Emma Landon has a plan: she's going to be in the high school musical and sing the most romantic song possible to her boyfriend. She's not looking for the lead, just a decent part where she and Trevor can dance together on stage. The plan starts to unravel when she gets the starring role, and playing opposite her is not her perfect boyfriend, but the school loner, Biker Mike. When Mike kisses Emma at the school dance, everything changes. Emma must figure ut what is more important—the way things look or something deeper.
Welcome to the blog, Christine! I know what a busy, exciting week this is for you with your book releasing, so thanks for taking the time to chat. Can you tell us about your heroine, Emma?
Emma is full of confidence, maybe a little too much. She’s got the world figured out and she knows where she stands in it. Or at least she thinks she does. She’s a junior in high school who has had good roles in the school musicals and fully expects to get a good role in the next one as well (although she assumes the lead will go to a senior). She has a boyfriend who also has been in the musicals and he writes her poetry and is generally just what she thinks she likes in a boyfriend.
Were you ever in your high school musical?
I was not in one of my high school musicals. I was in the Eighth Grade Production at my middle school – with a small featured part, but no musical solo. Freshman year of high school I tried out for the play (The Sound of Music) and did not get a part. I was discouraged and didn’t try out again other years (I didn’t have nearly the confidence Emma does). I did work back stage on the musicals for most of high school though – so although I wasn’t acting in them, I was a part of the action.
I have a lot of great memories from working on the crew of the plays, everyone – cast and crew tended to get very close. And of course being on the crew is a lot more laid back than in the cast – no lines to memorize and when you go on stage to change scenes it’s generally dark. I enjoyed being a behind the scenes kind of person.
You dedicated the book to Adrian because when he kissed you everything changed - you know you have to tell us about that!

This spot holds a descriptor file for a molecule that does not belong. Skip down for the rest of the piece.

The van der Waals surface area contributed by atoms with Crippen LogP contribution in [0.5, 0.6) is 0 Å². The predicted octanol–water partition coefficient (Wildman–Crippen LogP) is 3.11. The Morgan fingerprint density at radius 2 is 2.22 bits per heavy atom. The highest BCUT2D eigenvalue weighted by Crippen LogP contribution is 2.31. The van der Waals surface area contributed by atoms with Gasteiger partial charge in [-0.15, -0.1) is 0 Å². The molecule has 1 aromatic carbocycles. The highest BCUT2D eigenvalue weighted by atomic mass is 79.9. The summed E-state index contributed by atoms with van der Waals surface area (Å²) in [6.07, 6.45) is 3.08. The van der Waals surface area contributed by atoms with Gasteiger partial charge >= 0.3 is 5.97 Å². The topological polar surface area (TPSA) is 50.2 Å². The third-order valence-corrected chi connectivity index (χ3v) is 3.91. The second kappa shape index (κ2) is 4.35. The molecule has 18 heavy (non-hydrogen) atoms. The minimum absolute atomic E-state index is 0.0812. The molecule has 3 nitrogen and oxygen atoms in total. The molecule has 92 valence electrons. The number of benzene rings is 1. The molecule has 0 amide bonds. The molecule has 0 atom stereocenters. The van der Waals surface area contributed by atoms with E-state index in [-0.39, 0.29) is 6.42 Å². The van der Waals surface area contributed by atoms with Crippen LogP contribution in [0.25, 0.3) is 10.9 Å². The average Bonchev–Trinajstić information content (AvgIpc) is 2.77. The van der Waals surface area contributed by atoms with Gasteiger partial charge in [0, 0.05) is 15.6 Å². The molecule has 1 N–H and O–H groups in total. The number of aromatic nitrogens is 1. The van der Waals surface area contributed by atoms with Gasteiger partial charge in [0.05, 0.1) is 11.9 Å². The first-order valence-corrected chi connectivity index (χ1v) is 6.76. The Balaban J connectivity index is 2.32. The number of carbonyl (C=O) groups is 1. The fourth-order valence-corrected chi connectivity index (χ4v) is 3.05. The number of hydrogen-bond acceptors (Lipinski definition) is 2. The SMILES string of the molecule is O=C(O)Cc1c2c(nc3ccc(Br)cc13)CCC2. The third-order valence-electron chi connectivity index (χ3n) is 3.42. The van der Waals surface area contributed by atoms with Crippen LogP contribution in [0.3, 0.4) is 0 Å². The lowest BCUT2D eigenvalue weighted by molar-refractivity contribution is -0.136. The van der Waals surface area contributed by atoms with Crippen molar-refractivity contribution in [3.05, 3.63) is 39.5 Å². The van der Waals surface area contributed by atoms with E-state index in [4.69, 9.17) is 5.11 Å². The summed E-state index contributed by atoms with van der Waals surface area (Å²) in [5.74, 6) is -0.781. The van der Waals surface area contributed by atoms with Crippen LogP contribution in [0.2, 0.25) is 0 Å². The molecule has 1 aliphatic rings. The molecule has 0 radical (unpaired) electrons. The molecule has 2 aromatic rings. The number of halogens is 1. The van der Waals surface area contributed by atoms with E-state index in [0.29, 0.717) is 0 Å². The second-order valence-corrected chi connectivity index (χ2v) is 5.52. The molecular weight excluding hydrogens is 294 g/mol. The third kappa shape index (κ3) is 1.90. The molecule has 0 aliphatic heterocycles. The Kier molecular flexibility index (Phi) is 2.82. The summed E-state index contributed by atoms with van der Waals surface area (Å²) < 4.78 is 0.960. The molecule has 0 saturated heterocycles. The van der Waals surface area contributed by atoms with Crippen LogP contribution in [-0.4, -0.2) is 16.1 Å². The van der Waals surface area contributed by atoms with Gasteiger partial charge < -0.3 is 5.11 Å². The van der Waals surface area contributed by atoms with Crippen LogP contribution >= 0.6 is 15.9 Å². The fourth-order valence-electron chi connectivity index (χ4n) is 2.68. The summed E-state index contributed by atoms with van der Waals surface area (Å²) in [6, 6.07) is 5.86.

Let me start by saying that Adrian is my husband. We’ve been married now for 15 years. We met in college and were friends for about a year and half before we started dating. We were not two people that anyone could really see getting together, in fact when we did, the news was met by shocked disbelief by many of our friends. But then, one day, we kissed – and the rest is history.
Why do you want to write YA?
Teens are figuring out who they are and what their place is in the world. I like writing about that.
What kind of books did you like reading when you were a teenager?
I had a tendency to like realistic-type fiction, I was never much into mysteries or fantasy (with the notable of Anne McCaffrey’s Pern series and anything to do with Camelot). I also really enjoyed Jean Auel’s Clan of the Cave Bear and the sequels and The Hitchhiker's Guide to the Galaxy books by Douglas Adams. More YA-centered books I read included The Keeping Days series by Norma Johnston, the Canby Hall series by Emily Chase.
When a reader finishes a book by Christine Marciniak, what do you hope she takes away from it?
I’d like a reader to finish the book and feel that she was able to inhabit a different world for awhile. I’d hope she’d feel like the characters had become. I don’t write books that have any particular message or agenda other than it’s important to be true to yourself.
Thanks so much for stopping by, Christine. And thanks for being our guest blogger this week--I know everyone's looking forward to your posts...and of course, to the release of When Mike Kissed Emma!